Joy Reid: But would you say that – you know, there have been protests inside of Israel as well. And so, there does seem to still be a “left” which is very much against this war and also holds Prime Minister Netanyahu responsible for the failures to anticipate the October 7th attack.

Queen Rania: Most of the protests against the war are because they want to free the hostages.

Joy Reid: Absolutely.

Queen Rania: …not because they’re actually against the war. So, I think for many, if you could free the hostages, then you can go and continue the war. And that speaks to just how far Israeli society has gone. You know, there is an omnipresent, deep, almost cultural, anti-Palestinian racism that exists now in Israeli society. So that is as a result of decades of statements by officials, by government, by media, by military individuals: that says that Palestinians are inherently a violent people, that they only understand the language of force, that they are always wrong, and that Israel is always justified in inflicting whatever pain it inflicts on the Palestinians because they have it coming. They deserve it. They don’t suffer like us. They don’t have the same morality as we do. And that’s reflected, by the way, in the statements that we’ve heard from officials right now – I’m not saying it; they’re saying it. They’re saying “human animals.” They’re saying that every single Gazan is a legitimate target. They’re saying that these are children of darkness, that they only understand the laws of the jungle – how can it be okay to be saying that?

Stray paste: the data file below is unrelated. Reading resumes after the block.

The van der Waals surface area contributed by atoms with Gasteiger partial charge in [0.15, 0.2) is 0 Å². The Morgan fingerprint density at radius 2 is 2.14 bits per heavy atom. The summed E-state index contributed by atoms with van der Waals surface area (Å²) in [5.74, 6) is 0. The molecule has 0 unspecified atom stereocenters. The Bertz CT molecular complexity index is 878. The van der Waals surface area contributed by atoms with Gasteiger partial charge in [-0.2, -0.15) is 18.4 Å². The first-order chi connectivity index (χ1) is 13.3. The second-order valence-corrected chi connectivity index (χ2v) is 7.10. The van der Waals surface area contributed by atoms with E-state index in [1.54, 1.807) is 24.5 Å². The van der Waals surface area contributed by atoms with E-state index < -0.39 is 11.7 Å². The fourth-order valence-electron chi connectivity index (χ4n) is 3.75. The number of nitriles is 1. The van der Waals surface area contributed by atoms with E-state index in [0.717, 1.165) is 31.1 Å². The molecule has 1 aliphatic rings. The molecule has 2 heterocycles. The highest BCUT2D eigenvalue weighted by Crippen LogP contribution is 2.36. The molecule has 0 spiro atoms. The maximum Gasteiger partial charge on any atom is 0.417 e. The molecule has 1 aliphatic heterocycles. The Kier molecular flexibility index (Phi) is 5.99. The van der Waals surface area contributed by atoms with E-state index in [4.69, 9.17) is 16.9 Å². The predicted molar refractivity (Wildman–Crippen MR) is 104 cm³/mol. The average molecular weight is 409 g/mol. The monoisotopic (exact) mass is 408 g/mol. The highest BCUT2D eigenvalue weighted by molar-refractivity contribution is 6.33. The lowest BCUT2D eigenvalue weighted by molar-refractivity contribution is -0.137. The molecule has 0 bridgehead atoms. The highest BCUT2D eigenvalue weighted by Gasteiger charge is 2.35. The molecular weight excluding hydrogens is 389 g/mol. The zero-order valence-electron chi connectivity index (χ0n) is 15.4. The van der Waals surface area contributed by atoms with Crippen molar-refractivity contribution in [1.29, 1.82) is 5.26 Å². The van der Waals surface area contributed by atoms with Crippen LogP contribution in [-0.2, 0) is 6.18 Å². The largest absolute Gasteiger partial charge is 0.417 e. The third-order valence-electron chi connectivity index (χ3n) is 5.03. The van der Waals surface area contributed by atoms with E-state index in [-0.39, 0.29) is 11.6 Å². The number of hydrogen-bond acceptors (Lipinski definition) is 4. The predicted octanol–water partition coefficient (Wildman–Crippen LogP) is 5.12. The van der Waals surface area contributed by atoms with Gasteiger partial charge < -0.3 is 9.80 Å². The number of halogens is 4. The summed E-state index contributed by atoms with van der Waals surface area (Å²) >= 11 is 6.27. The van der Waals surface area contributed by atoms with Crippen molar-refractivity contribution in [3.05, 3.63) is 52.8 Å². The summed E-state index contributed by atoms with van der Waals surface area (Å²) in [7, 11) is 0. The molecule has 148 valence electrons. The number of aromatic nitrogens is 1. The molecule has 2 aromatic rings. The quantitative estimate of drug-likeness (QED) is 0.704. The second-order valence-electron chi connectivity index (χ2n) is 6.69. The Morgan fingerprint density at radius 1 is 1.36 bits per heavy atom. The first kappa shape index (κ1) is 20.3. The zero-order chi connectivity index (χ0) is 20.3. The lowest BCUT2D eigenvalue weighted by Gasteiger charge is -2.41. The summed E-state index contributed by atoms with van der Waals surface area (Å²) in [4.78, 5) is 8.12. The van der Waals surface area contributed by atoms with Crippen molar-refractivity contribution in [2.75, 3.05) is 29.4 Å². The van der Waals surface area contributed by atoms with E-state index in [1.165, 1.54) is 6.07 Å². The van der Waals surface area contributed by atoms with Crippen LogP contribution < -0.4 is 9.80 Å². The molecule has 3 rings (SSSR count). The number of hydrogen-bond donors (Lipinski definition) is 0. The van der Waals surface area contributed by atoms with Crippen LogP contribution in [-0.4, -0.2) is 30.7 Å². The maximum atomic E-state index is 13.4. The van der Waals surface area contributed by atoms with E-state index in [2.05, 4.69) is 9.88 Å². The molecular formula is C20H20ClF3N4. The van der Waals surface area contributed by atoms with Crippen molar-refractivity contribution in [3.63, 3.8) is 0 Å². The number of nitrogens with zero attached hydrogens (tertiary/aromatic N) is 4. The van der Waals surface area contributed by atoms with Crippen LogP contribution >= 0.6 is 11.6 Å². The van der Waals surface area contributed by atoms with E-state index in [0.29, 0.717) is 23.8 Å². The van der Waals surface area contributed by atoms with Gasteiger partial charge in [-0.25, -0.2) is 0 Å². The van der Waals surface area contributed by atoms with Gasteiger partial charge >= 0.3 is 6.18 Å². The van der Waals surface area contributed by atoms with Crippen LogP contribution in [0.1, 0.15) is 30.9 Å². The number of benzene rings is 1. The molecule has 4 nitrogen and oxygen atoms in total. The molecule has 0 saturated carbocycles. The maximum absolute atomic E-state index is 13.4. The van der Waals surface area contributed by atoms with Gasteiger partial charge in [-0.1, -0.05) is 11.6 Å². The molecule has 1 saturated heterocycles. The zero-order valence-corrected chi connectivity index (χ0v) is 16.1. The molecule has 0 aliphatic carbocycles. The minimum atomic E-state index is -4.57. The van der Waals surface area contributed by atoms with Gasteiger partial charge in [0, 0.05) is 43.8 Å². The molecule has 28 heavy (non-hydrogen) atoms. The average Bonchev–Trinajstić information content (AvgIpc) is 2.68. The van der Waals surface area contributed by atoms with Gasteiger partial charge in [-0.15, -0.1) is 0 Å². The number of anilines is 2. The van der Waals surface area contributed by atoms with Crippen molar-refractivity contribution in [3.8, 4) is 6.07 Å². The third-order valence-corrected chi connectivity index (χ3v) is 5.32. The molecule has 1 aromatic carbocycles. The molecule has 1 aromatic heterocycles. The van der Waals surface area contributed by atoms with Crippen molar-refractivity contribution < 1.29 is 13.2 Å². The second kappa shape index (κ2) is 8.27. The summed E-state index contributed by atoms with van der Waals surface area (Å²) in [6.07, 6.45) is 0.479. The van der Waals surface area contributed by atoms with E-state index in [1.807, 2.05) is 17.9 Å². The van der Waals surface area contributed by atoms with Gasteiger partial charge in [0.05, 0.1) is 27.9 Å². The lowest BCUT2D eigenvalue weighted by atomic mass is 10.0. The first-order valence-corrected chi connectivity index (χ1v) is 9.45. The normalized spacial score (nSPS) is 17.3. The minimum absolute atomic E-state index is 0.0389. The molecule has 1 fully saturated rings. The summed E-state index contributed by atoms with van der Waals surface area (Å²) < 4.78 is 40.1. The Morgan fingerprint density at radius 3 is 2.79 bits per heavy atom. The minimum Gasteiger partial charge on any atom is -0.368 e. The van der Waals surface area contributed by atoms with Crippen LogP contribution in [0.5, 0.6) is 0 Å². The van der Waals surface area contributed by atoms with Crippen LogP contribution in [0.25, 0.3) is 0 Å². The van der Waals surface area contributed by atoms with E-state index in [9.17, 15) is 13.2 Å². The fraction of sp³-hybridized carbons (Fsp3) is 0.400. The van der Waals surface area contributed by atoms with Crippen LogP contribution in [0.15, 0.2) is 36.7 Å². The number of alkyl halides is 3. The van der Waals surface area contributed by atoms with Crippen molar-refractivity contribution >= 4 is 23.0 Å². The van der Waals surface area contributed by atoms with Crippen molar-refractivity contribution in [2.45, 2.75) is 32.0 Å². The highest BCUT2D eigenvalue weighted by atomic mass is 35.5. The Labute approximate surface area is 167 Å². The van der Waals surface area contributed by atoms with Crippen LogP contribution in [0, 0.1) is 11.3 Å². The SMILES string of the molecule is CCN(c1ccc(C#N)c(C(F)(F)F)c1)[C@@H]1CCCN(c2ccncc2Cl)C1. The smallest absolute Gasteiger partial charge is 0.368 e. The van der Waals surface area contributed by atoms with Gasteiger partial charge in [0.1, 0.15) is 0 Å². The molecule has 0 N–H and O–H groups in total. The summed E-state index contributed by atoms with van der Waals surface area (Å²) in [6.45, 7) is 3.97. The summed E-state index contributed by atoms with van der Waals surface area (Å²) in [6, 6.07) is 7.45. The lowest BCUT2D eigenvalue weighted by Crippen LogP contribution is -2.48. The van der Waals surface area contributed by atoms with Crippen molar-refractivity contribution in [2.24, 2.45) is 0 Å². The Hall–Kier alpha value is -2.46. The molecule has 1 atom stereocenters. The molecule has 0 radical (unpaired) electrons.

Joy Reid: So then given that, as we as we wrap here, are there reasons for hope? Because there’s still talk of a two-state solution, there’s still talk of somehow there being an “after,” when this war is someday finally over? Are there reasons for hope, given the region, given the heat in the region, and given what you’ve said?